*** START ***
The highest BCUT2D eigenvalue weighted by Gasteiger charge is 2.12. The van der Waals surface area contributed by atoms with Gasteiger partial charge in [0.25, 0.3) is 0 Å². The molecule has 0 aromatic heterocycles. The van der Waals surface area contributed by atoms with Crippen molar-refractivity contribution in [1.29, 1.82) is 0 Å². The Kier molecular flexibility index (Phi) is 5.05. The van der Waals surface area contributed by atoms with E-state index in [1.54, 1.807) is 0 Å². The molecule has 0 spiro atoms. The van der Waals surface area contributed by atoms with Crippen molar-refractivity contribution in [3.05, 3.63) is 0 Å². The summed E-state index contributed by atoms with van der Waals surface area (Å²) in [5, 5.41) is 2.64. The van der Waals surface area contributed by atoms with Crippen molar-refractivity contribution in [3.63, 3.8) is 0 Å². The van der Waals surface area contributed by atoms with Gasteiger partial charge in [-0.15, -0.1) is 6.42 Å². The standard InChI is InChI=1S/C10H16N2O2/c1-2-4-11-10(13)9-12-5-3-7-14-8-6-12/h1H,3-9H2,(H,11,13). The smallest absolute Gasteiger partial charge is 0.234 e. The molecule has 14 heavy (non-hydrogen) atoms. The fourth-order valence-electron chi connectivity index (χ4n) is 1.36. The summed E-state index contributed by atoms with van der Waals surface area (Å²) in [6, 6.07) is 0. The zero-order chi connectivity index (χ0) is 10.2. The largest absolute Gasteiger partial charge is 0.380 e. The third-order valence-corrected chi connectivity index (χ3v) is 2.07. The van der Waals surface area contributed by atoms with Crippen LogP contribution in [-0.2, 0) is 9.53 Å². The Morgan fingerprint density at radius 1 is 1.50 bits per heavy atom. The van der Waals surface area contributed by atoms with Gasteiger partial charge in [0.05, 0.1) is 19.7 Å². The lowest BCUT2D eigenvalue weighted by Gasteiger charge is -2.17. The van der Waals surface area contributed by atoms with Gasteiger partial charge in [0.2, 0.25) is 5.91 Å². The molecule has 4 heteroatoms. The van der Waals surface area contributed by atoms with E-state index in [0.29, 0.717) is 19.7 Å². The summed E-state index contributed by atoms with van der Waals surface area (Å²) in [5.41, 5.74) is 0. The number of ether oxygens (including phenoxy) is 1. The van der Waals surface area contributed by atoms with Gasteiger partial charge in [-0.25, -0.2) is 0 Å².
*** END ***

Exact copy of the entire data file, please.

The highest BCUT2D eigenvalue weighted by Gasteiger charge is 2.12. The van der Waals surface area contributed by atoms with Gasteiger partial charge in [0.25, 0.3) is 0 Å². The molecule has 0 aromatic heterocycles. The van der Waals surface area contributed by atoms with Crippen molar-refractivity contribution in [1.29, 1.82) is 0 Å². The Kier molecular flexibility index (Phi) is 5.05. The van der Waals surface area contributed by atoms with E-state index in [1.54, 1.807) is 0 Å². The molecule has 0 spiro atoms. The van der Waals surface area contributed by atoms with Crippen molar-refractivity contribution in [3.05, 3.63) is 0 Å². The summed E-state index contributed by atoms with van der Waals surface area (Å²) in [5, 5.41) is 2.64. The van der Waals surface area contributed by atoms with Crippen molar-refractivity contribution in [3.63, 3.8) is 0 Å². The van der Waals surface area contributed by atoms with Gasteiger partial charge in [-0.15, -0.1) is 6.42 Å². The standard InChI is InChI=1S/C10H16N2O2/c1-2-4-11-10(13)9-12-5-3-7-14-8-6-12/h1H,3-9H2,(H,11,13). The smallest absolute Gasteiger partial charge is 0.234 e. The molecule has 14 heavy (non-hydrogen) atoms. The fourth-order valence-electron chi connectivity index (χ4n) is 1.36. The summed E-state index contributed by atoms with van der Waals surface area (Å²) in [6, 6.07) is 0. The zero-order chi connectivity index (χ0) is 10.2. The largest absolute Gasteiger partial charge is 0.380 e. The third-order valence-corrected chi connectivity index (χ3v) is 2.07. The van der Waals surface area contributed by atoms with Crippen LogP contribution in [-0.2, 0) is 9.53 Å². The Morgan fingerprint density at radius 1 is 1.50 bits per heavy atom. The van der Waals surface area contributed by atoms with Gasteiger partial charge in [0.05, 0.1) is 19.7 Å². The lowest BCUT2D eigenvalue weighted by Gasteiger charge is -2.17. The van der Waals surface area contributed by atoms with Gasteiger partial charge in [0.2, 0.25) is 5.91 Å². The molecule has 4 heteroatoms. The van der Waals surface area contributed by atoms with E-state index in [0.29, 0.717) is 19.7 Å². The summed E-state index contributed by atoms with van der Waals surface area (Å²) in [5.41, 5.74) is 0. The number of ether oxygens (including phenoxy) is 1. The van der Waals surface area contributed by atoms with Gasteiger partial charge in [-0.25, -0.2) is 0 Å².